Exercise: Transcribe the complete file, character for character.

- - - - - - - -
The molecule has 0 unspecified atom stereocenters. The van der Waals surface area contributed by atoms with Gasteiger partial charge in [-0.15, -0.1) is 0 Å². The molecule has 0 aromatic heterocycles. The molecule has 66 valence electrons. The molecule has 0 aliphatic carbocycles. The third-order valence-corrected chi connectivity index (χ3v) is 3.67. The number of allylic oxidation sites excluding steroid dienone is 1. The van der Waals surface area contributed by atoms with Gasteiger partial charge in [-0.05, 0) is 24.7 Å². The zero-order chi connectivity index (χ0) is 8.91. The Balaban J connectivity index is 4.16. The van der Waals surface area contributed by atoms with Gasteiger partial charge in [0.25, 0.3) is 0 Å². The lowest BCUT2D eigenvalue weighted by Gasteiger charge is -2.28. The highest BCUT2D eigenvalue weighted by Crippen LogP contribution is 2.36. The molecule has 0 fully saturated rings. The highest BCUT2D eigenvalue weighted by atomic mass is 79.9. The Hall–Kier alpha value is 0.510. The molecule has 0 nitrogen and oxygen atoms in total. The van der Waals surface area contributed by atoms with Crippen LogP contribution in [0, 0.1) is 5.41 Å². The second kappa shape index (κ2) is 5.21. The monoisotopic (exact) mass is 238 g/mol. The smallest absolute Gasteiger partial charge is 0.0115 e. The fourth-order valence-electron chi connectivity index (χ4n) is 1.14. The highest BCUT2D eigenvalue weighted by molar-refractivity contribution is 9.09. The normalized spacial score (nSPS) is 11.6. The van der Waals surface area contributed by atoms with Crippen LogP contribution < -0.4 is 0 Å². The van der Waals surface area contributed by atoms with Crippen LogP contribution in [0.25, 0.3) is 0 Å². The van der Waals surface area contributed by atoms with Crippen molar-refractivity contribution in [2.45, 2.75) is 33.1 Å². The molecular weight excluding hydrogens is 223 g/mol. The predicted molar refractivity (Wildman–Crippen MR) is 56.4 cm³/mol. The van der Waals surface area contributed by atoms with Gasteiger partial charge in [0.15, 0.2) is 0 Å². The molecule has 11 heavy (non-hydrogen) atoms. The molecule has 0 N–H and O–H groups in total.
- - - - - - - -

The molecule has 0 unspecified atom stereocenters. The van der Waals surface area contributed by atoms with Gasteiger partial charge in [-0.15, -0.1) is 0 Å². The molecule has 0 aromatic heterocycles. The molecule has 66 valence electrons. The molecule has 0 aliphatic carbocycles. The third-order valence-corrected chi connectivity index (χ3v) is 3.67. The number of allylic oxidation sites excluding steroid dienone is 1. The van der Waals surface area contributed by atoms with Gasteiger partial charge in [-0.05, 0) is 24.7 Å². The zero-order chi connectivity index (χ0) is 8.91. The Balaban J connectivity index is 4.16. The van der Waals surface area contributed by atoms with Gasteiger partial charge in [0.25, 0.3) is 0 Å². The lowest BCUT2D eigenvalue weighted by Gasteiger charge is -2.28. The highest BCUT2D eigenvalue weighted by Crippen LogP contribution is 2.36. The molecule has 0 fully saturated rings. The highest BCUT2D eigenvalue weighted by atomic mass is 79.9. The Hall–Kier alpha value is 0.510. The molecule has 0 nitrogen and oxygen atoms in total. The van der Waals surface area contributed by atoms with Crippen LogP contribution in [0, 0.1) is 5.41 Å². The second kappa shape index (κ2) is 5.21. The monoisotopic (exact) mass is 238 g/mol. The smallest absolute Gasteiger partial charge is 0.0115 e. The fourth-order valence-electron chi connectivity index (χ4n) is 1.14. The highest BCUT2D eigenvalue weighted by molar-refractivity contribution is 9.09. The normalized spacial score (nSPS) is 11.6. The van der Waals surface area contributed by atoms with Crippen LogP contribution < -0.4 is 0 Å². The van der Waals surface area contributed by atoms with Crippen LogP contribution in [0.25, 0.3) is 0 Å². The van der Waals surface area contributed by atoms with Crippen molar-refractivity contribution in [2.45, 2.75) is 33.1 Å². The molecular weight excluding hydrogens is 223 g/mol. The predicted molar refractivity (Wildman–Crippen MR) is 56.4 cm³/mol. The van der Waals surface area contributed by atoms with Gasteiger partial charge in [0.15, 0.2) is 0 Å². The molecule has 11 heavy (non-hydrogen) atoms. The molecule has 0 N–H and O–H groups in total.